— Han Nguyen (@hanseldee) May 30, 2012
Mitt Romney finally secured the Republican nomination for president after six years of persistent campaigning, only to have the news cycle overshadowed by a silly typo in his new mobile app. To the delight of the Twittersphere, and the 24-hour news cycle it fuels, anyone downloading this app could overlay a photo with the slogan “A Better Amercia.” I think this is a silly mistake, and probably the result of outsourcing development, but anyone watching the fallout can’t deny this spread like wildfire sucking the oxygen out of Romney attaining 1,144 delegates.
Of course, this wasn’t a tweet, but politicians make mistakes all too often (cough Weiner cough). A new website called Politwoops was designed to catch precisely these mishaps. Their slogan is “sure, we all tweet things we don’t mean to share, but now politicians have no way to hide them. Discover tweets that your politicians shared and then promptly deleted.”
The most common suggestion I’ve received for a rule on this site is: check for spelling errors. I thought that was too silly to bother mentioning, but after Amercia became a meme in a matter of hours, I agree it is worth remembering. Professionalism and (borderline excessive) risk-aversion are the hallmarks of any respectable campaign.
As writer/editor @AlanEggleston notes, “most easily recognized words are missed.” You might think it’s important to check less familiar words, but in reality you are most likely to mess up those you use most often.
@Angie_Coiro wisely quips “we see the expected and miss the unexpected.” She points to the famous “Paris in the the Spring” illusion where most people don’t see the error in the image to the right.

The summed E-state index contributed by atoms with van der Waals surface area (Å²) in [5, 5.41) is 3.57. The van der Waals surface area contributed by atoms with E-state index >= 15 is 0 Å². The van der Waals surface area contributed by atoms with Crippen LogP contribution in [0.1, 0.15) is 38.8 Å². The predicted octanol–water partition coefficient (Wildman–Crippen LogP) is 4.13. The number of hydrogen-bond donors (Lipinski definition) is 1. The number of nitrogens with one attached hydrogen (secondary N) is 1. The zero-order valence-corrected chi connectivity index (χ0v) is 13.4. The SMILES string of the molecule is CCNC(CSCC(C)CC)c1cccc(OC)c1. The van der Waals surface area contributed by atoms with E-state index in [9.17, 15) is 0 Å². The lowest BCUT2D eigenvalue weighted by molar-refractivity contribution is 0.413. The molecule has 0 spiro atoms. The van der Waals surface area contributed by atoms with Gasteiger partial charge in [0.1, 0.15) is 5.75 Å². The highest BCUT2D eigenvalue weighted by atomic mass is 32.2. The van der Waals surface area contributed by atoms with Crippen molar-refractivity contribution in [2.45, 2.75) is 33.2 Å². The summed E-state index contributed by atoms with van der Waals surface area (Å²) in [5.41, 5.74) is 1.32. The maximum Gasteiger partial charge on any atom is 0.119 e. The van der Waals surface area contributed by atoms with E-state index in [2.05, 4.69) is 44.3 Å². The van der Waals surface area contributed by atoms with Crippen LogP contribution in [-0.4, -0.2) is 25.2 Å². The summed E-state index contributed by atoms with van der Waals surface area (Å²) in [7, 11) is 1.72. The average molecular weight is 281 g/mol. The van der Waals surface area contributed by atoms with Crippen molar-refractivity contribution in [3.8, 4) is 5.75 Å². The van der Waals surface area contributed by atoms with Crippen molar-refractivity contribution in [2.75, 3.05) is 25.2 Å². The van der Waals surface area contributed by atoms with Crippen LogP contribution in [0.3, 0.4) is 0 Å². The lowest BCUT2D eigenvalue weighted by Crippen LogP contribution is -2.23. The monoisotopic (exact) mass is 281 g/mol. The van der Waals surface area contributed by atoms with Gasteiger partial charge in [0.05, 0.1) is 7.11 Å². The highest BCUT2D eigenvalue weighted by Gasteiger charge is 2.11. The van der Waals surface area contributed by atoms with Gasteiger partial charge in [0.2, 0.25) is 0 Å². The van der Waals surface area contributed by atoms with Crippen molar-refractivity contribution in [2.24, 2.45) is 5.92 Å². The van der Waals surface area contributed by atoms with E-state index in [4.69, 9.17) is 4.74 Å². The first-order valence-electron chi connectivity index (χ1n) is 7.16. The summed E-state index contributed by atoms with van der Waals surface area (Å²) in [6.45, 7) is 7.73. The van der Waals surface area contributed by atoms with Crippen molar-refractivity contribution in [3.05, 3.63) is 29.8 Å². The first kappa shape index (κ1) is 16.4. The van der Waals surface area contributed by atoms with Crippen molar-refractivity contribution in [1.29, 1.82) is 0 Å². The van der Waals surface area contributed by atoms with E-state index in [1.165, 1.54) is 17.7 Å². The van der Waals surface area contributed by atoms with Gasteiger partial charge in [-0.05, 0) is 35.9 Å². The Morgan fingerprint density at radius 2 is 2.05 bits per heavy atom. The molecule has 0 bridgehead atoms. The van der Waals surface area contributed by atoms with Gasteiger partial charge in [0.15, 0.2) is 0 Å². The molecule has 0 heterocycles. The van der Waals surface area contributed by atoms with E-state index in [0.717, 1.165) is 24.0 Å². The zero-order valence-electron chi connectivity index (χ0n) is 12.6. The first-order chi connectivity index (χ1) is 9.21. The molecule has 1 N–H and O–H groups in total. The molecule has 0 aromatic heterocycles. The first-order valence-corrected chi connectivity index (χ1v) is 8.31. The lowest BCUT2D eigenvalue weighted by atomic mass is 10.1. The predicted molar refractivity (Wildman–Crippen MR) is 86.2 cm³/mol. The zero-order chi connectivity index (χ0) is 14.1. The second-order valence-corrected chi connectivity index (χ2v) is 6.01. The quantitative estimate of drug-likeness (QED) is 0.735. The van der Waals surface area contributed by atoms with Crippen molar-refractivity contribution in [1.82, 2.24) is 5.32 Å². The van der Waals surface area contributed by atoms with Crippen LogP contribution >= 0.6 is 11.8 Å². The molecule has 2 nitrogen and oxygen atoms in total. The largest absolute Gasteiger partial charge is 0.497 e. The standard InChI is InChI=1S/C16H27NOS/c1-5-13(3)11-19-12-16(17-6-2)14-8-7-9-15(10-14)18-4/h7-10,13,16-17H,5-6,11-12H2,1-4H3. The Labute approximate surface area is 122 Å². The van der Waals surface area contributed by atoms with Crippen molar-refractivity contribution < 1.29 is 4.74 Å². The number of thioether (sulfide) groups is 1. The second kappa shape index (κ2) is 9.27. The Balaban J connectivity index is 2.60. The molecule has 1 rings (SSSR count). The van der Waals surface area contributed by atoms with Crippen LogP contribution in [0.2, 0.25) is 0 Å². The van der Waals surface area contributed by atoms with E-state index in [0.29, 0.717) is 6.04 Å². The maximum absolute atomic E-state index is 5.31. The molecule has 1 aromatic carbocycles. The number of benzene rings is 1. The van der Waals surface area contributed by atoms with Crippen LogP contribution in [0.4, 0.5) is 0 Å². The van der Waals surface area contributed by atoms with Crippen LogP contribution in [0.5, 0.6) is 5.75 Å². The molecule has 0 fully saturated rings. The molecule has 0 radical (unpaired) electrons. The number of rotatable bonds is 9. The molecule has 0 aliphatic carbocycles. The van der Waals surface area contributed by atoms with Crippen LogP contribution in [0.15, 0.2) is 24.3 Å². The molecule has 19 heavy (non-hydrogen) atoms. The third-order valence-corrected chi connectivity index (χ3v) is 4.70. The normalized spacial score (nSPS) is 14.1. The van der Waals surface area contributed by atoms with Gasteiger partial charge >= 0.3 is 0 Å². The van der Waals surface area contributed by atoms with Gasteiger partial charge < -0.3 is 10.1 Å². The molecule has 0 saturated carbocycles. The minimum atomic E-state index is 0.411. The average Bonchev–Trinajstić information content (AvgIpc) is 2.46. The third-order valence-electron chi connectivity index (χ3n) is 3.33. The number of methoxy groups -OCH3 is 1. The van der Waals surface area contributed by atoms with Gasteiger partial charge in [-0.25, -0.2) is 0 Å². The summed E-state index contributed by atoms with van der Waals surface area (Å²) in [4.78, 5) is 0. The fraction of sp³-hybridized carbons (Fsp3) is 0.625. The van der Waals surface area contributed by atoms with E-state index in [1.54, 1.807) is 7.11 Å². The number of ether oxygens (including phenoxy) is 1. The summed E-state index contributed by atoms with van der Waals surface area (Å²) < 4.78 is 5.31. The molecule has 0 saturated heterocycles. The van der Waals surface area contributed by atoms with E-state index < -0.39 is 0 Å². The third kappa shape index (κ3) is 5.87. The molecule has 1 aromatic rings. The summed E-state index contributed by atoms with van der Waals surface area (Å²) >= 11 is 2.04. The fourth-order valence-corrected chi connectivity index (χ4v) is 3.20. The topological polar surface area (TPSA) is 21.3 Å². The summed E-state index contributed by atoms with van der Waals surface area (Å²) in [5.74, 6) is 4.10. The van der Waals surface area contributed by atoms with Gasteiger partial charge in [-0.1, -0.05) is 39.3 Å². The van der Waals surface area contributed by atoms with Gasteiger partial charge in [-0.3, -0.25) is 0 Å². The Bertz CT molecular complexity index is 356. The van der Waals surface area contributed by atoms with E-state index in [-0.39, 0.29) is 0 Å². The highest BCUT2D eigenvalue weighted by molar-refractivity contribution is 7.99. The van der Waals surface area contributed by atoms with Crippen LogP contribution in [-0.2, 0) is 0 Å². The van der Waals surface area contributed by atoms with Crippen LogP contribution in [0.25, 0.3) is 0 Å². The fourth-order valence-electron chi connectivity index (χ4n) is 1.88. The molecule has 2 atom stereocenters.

In the case of Amercia, there is also the notable ability of people to read jumbled words with ease. For example, arocdnicg to rsceearch at Cmabrigde Uinervtisy, it deosn’t mttaer in waht oredr the ltteers in a wrod are, the olny iprmoatnt tihng is taht the frist and lsat ltteer are in the rghit pcale.
Phrasing can also be problematic, as shown in the tweet above. Mitt Romney promised that he will work for opportunities for “Americans to hunt, shoot, and protect their families” if elected. Oops. Dependent clauses are particularly susceptible to misinterpretation, but thanks to the length of tweets there is no reason to ever use them. Maintain an active voice and present tense to remain interesting.
In short, read over every tweet at least twice, or preferably thrice, before sending. Check common words, multiple uses of articles, jumbled letters, dependent clauses, and awkward phrasings. Once you click Tweet, especially if you’re a political campaign, any error will be out there forever.